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A ballet company birthed after a waterskiing incident, new cultural spirit in Tijuana, free concerts and more in our weekly arts roundup.
A rundown structure blends in with the other beige, discount furniture-selling buildings near the corner of University and Euclid avenues in City Heights. But, as Speak City Heights’ Brian Myers and Megan Burks suggest, look up:
Elegant art deco curves on the second level begin to tell a story of 1930s glamour, couples reuniting at postwar dances and visits from music legends like Kitty Wells — if you can look past the peeling paint and ragged curtains.
You’re reading the Culture Report, our weekly compilation of the region’s arts and culture news.
• In storm drains, potholes and bumpy sidewalks, some artists find inspiration. My colleague Liam Dillon rounds up some notable artistic takes on the underbelly of infrastructure.
• Local writer Dave Hampton weaves a fascinating story of an anti-war protest, a mysterious clay sculpture and a story surrounded by myths on the UC San Diego campus. (KPBS)
• Maps and details of the mayor’s proposed Plaza de Panama plan are up on the Balboa Park website.
• The founders of a puppet company with productions for adults are moving into the arts collective Space 4 Art in East Village for their next performance, this Friday.
• That company and others will feature prominently in a new local Fringe Festival inspired by a festival for emerging theater and performance in Scotland, coming in July. (U-T)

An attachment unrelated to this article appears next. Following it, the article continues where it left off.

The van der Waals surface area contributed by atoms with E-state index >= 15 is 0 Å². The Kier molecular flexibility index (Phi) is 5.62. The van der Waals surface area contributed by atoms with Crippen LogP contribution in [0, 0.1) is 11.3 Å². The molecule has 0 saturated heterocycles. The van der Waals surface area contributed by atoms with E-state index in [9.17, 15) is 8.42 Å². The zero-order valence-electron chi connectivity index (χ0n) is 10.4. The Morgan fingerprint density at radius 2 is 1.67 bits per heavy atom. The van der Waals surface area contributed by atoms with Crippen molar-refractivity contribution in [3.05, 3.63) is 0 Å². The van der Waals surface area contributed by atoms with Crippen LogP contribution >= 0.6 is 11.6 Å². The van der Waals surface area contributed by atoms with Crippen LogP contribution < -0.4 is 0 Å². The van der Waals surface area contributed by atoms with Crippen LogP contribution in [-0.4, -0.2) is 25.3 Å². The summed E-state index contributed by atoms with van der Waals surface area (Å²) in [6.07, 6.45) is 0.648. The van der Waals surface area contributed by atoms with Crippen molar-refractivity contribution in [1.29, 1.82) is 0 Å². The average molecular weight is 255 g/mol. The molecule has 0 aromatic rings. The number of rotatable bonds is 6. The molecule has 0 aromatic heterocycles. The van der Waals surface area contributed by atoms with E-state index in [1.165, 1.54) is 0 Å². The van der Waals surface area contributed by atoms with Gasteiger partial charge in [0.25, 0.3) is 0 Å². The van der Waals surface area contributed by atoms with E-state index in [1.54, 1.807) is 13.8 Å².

• Maxine Mahon, the woman who founded San Diego’s oldest professional dance company, was a state accordion champion “until a career-ending waterskiing injury,” I was fascinated to learn in a U-T profile of Mahon and the California Ballet.
• A noted scene designer who’s worked on a number of big-deal theater productions locally will be the La Jolla Playhouse’s artist in residence. The designer, Robert Brill, went to UC San Diego and co-founded the erstwhile Sledgehammer Theatre, a popular local company for many years. (U-T)
• The latest appraisal of Tijuana’s burgeoning cultural identity highlights the role locals play. From the Los Angeles Times:
“The tourists weren’t coming, and so we had to take over empty spaces,” said Jesus López, a Tijuana native, DJ-producer and promoter. “That’s the thing with TJ: I’ve seen it change completely three or four times. I don’t know where it’s going to land, but I know it is shifting.”
• One of the latest artists to make a mural for a collection in La Jolla said before this opportunity, he’d sworn off public art — too much time and bureaucracy to deal with, he said. (La Jolla Light)
• A film centered on the U.S.-Mexican border that won a critics award at Cannes Film Festival in 2012 is screening for a couple more days at the Media Arts Center San Diego.
• Keep an eye out for the high-schoolers competing for performance scholarships from The Old Globe. (U-T)
• Rogue knitters made an Etch-A-Sketch sweater for a rec center sign in Clairemont, imploring passersby to “PLAY.” City workers didn’t quite take the mission to heart; they took the piece down. (U-T)
• This is the fifth year Target has given the New Children’s Museum $50,000 to grant free admission on the second Sunday of every month.
• The Pacific Arts Movement’s mobile movie operation, Drive-by Cinema, will screen a skateboarding film this Friday on El Cajon Boulevard.
• Jory Herman, a bassist with the San Diego Symphony, recently made a recording of Bach music and will celebrate its release with a free concert at a monastery in Carmel Valley, next Monday. Herman played his bass as part of his Meeting of the Minds presentation at Horton Plaza last summer.
• Another “Meeting of the Minds” connection, another free concert: Chamber music group Art of Elan will perform on Wednesday, May 29, at the Malcolm X Library in Valencia Park. We featured Art of Elan’s atypical concert format at our first Meeting of the Minds.
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I’m Kelly Bennett, reporter for Voice of San Diego. You can reach me directly at email@example.com or 619.325.0531.
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